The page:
When it was released in 2012, Cloud Atlas was received with widespread disdain. Whilst the complicated plot seemed to serve its original novel format very well, as a movie, many complained that it simply didn’t work. Having to interweave multiple storylines, character roles and time frames within the space of one film just didn’t seem to be possible. It’s little wonder, then, that the film spans almost three hours, the directors struggling to cut it down to the nitty gritty in any time less. However, a few months later, alternative reviews started to trickle in to public opinion here and there. Not only was the film “not so bad” but it turned to actually be “very good indeed”. Complications and apparent oversights which people complained about in the first viewing of the film were straightened out on second or third viewings. The problem with the film was not that it was nonsensical and childish but rather, that you had to view it a number of times in order to get everything from it that you needed to.
Of course, films like this are all well and good but when you’re in the cinema, it isn’t comforting to know that you need to invest a number of subsequent viewings to get a film’s full potential. There is a certain market out there for movies like this, however and if you’re prepared to consider these types of films as more like books, then there is a great potential for them.
Films to see more than once may seem infuriating at the time but slowly, eventually, we grow to love them as their directors intended us to. Like a good book or a fine wine, they age over time and show the most interesting parts of themselves only to the most persistent.
The Tree of Life
Where Terrence Malick fares, a disclaimer is always necessary and whilst you may be completely averse to the director’s work, if you’re new to cinema, he is certainly worth checking out; more than anything, so that you can find out which side of the camp you fall on. Malick’s The Tree of Life, whilst proving divisive to audiences around the world, fell more often into the positive side of the argument. The narrative is deceptively simple; following the life of a family after they lose one of their sons in the war, the film presents the passing of time as a blur, dipping into individual familial events here and there. It’s hard to get attached to the characters because of this but if you’re willing to keep going, the film is incredibly gratifying. In Malick’s visuals and use of sound, there is something much deeper to be said and whilst it takes a few tries to get there, it’s worth it in the end.
As if you haven’t already seen Fight Club. The film is perhaps one of the most viewed (and subsequently spoiled) films of all time and whilst you might already know the conclusion before you start watching it, it’s still worth reconsidering. Although it is on the first viewing of the film that we experience the “ah-hah” moment in full force, it is on subsequent viewings that we can really appreciate the intelligence and complexity of the movie. David Fincher has an eye for hidden details and there seems to be no limit on the amount of times that you can watch Fight Club.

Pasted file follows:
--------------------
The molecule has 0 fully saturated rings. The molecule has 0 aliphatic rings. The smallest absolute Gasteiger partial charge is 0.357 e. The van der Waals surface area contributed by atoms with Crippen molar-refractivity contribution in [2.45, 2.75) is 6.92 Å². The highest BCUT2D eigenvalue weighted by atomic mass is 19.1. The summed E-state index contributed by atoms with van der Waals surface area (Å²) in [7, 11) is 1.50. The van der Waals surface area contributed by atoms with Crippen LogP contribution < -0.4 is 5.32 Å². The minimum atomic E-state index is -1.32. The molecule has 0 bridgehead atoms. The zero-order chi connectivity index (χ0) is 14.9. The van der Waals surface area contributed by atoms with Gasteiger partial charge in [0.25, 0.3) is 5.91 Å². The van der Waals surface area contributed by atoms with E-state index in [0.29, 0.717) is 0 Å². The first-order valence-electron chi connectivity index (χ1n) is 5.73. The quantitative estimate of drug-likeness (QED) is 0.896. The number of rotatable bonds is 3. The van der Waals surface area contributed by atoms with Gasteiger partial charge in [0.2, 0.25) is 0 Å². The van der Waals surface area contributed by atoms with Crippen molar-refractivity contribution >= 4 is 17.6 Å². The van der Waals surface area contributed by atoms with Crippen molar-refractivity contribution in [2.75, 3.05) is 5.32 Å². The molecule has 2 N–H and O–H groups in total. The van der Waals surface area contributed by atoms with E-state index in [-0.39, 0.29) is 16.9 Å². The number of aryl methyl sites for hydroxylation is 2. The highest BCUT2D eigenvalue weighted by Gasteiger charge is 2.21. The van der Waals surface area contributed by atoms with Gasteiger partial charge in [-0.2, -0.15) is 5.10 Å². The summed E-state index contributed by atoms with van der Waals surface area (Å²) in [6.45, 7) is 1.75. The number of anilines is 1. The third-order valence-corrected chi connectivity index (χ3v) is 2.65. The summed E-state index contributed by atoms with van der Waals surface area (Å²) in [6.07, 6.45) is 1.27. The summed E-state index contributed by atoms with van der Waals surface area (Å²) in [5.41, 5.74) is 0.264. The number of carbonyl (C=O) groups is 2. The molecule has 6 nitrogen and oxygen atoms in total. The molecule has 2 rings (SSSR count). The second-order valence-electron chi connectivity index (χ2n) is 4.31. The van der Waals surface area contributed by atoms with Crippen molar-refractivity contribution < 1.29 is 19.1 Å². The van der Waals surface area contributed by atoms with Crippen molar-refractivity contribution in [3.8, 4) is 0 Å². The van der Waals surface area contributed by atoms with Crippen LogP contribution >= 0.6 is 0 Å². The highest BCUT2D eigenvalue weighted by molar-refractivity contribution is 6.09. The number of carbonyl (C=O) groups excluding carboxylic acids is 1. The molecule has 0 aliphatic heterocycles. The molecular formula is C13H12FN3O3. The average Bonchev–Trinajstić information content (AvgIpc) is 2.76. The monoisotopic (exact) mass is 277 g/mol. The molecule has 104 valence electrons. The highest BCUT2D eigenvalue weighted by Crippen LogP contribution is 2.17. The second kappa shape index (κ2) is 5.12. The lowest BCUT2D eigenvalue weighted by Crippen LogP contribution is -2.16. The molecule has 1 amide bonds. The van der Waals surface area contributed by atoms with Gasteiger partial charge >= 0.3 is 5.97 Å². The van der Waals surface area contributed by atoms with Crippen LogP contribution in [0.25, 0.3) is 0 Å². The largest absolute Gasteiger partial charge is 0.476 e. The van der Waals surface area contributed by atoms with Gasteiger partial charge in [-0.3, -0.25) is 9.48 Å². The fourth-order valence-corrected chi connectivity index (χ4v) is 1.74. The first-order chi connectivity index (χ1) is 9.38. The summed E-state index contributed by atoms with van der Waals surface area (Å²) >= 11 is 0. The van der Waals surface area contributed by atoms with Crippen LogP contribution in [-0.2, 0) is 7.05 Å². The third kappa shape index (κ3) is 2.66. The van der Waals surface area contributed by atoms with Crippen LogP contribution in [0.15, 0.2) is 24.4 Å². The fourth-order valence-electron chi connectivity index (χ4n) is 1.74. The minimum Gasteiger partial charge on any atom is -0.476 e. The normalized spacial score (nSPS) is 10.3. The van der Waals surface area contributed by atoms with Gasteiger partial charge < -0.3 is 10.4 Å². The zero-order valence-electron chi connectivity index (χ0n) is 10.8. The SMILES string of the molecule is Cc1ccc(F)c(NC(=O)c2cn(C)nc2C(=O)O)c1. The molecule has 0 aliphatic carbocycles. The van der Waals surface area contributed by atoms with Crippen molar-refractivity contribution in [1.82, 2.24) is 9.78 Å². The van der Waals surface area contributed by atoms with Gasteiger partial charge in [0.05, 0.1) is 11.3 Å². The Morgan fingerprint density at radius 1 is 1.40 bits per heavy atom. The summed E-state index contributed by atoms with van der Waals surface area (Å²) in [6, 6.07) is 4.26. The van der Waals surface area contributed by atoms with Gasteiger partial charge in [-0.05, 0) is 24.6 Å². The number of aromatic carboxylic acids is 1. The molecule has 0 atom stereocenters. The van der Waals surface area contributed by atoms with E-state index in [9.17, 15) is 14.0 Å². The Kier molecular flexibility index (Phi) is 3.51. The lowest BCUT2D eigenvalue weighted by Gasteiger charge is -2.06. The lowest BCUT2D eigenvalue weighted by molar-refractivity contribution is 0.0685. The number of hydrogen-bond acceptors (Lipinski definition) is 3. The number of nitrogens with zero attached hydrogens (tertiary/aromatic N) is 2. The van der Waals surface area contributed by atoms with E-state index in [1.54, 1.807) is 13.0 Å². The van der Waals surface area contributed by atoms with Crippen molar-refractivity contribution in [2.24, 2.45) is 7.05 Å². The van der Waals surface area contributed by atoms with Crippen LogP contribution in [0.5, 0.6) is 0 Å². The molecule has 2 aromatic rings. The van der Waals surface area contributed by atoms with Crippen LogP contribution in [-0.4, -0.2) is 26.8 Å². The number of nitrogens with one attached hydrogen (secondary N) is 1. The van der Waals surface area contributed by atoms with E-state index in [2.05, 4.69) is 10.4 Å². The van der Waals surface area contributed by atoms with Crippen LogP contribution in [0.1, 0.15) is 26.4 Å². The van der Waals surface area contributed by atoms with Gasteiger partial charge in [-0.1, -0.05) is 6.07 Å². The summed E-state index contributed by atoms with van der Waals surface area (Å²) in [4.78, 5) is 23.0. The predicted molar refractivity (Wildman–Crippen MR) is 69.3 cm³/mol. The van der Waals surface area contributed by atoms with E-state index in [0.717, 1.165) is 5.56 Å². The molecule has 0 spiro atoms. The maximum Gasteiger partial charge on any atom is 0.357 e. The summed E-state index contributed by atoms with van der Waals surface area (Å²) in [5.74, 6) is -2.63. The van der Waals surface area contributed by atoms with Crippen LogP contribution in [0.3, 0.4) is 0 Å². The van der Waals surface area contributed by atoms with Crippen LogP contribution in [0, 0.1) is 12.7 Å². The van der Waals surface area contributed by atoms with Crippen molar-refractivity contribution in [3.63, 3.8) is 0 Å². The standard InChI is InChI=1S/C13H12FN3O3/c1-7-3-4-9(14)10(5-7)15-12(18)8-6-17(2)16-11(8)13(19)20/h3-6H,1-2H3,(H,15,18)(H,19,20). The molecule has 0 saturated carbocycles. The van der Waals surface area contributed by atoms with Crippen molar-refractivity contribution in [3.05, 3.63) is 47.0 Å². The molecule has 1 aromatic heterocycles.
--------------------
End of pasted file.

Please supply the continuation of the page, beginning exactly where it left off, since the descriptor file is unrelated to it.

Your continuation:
The Big Sleep
Based on a famously complicated (although not as complicated) novel, The Big Sleep is notoriously difficult to follow, despite its apparently simple setup and conclusion. Set in the heart of the film noir tradition, the film stars the ultimate detective figure, Philip Marlowe, at its heart. Although things are packaged rather neatly in the end, there’s a huge number of twisting narrative threads in the middle which are left floating into nothingness. Of course, the major pull of the film is the relationship between Humphrey Bogart and Lauren Bacall which seems to be played out right before our eyes. So far, I’ve seen the film four times and have read the book twice. I’m no closer to understanding it. But when you have Bogart and Bacall, who cares?
Tinker Tailor Soldier Spy
And whilst we’re on that note, Tomas Alfredson’s retelling of John le Carré’s spy thriller requires at least three viewings to even begin to understand the most simple of its plot lines. Set in Cold War London, the narrative unearths a mole in the heart of British security and one man’s fight to identify him. Simple enough, really. When you really get into the film, however, it turns out that everything is not quite so simple and what we thought was a question of good and bad is revealed to be somewhat more muddy. Whilst it is densely complicated, the film is a sheer delight to behold and even though it might require any number of viewings to really understand things, it’s always a pleasure to watch.
Whilst multiple re-viewings can apply to pretty much all of David Lynch’s filmography, Mulholland Dr. is a great movie to watch multiple times. Two women come together to try and uncover the mystery of one of the pair’s identity. Set away from the smog and fog of Los Angeles, the film has a consistently dreamy quality, becoming more prominent throughout the film. Whilst the set-up may seem deceptively simple, it is marked by hallucinations, dream sequences and monsters; you are never entirely sure what is real and what is not. According to Lynch, it is possible to solve the mystery of the film, if you’re willing to put in the legwork. Things which seem to hold little significance in the beginning turn out to be integral to the plot and it is only on subsequent viewings that this becomes apparent. For complications, misdirection and cinematic bluffing, Lynch takes the prize and it’s worth considering the fact that, maybe, he doesn’t want us to solve his riddle.